What best equipped you for your substitute teaching role now?
I have a lot of experience with kids as I used to teach dance classes to kids aged 3 to 18 and up. When I was a freshman in college, I taught middle schoolers catechism classes, as well as babysat since I was about 11. All these things gave me a knack for knowing how to communicate with kids of different ages. Also, LAUSD requires a 2- day training seminar for substitute teaching!
What do you love most about your jobs?
What I love most about acting is telling stories to audiences that otherwise might never hear them. I love broadening my own horizons and showing people different perspectives that they might have never seen.
With subbing, I just love being around the youngsters. At the secondary level, these kids all have their own distinct personalities and it’s funny because I thought I knew everything at that age. Now looking back, I’m reminded of how much there is to learn and how much space there is in which to grow.
What do you wish didn’t exist with both of your jobs or industries?
With acting, I wish that social media didn’t play the role in Hollywood that it does today. I have to remind myself to post on Instagram, knowing that I’m more likely to book jobs if I have more followers or likes.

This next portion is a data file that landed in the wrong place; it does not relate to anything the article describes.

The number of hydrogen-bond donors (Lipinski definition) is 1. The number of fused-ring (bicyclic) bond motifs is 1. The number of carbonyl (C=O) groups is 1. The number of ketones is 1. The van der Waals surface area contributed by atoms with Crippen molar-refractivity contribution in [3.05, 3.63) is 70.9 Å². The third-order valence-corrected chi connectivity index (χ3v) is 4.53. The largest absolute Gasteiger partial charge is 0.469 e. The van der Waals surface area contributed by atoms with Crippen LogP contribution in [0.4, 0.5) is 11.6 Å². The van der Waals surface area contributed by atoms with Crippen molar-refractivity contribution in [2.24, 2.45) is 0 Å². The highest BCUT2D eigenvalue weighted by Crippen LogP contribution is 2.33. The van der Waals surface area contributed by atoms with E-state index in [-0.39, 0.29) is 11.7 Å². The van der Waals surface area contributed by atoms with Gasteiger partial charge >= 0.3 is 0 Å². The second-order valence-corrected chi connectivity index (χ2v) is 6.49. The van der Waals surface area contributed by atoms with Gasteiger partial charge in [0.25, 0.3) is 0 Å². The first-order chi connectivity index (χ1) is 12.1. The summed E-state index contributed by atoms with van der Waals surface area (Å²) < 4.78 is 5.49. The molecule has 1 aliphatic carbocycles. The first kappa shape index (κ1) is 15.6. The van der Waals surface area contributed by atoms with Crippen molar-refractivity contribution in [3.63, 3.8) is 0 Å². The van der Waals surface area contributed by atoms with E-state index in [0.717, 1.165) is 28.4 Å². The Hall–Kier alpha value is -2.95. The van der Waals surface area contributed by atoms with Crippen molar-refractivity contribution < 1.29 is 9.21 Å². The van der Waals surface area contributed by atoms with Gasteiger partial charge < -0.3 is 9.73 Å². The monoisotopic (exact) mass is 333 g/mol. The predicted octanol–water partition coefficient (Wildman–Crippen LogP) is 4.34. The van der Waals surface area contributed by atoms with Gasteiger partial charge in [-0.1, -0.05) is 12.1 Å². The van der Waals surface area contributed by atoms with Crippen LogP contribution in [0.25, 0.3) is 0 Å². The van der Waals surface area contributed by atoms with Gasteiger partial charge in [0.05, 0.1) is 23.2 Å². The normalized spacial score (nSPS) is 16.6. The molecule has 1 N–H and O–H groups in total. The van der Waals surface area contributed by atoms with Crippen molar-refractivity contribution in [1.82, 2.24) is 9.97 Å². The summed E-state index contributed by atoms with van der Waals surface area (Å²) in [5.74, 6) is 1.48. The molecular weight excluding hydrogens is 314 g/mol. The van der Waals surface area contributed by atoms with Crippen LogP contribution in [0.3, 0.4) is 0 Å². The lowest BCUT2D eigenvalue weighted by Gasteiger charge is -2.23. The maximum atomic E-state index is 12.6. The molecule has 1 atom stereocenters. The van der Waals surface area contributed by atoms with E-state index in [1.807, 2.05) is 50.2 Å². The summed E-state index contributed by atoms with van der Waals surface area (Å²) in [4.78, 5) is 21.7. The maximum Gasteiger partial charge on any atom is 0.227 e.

The last-minute phone calls in the morning for subbing can be stressful! For example, I got called at 7:20 a.m. for a job starting at 7:30 a.m. and it was a 35-minute drive to get there. But, ç’est la vie!
In a world of constant comparisons, what do you do to reassure yourself? How do you personally deal with social media in order to show your most authentic self?
It’s weirdly reassuring to watch dancing, acting, or singing videos of myself because it sort of seems like sometimes I’m watching someone else, and I think “hey…. this girl is pretty good.” I also have an amazing circle of close friends who give me constructive feedback and it helps me feel I’m on the right track.
I like to use Instagram stories to share random, funny things. I feel like my sense of humor is part of my most authentic self. I’ve only recently started posting more serious photos of myself. I’ve always stuck to goofy and smiling pictures, but I’m learning that it’s important to accept the not-so-happy parts of myself too. Twitter is a free-for-all, that’s probably the most ‘me’ you’ll find on social media.
Imagine you’re talking to a younger version of yourself. What would you tell her? Would you change anything about your approach?
BELIEVE IN YOURSELF! You are amazing, stop comparing yourself to others. You are NOT anyone else and that is a good thing! In college, I wish I would’ve taken bolder risks and made stronger choices.
How do you define your own personal success?
This… is a hard question. My ultimate dream of success would be being an A-list movie star. My realistic goal of success is to be able to pay my bills and live comfortably as an actor, not necessarily as a huge Hollywood star. However, in my day-to-day life, I define my own personal success as following my own heart and mind, creating work I’m proud of and nourishing my spirit and body with food, exercise, and my relationships with others.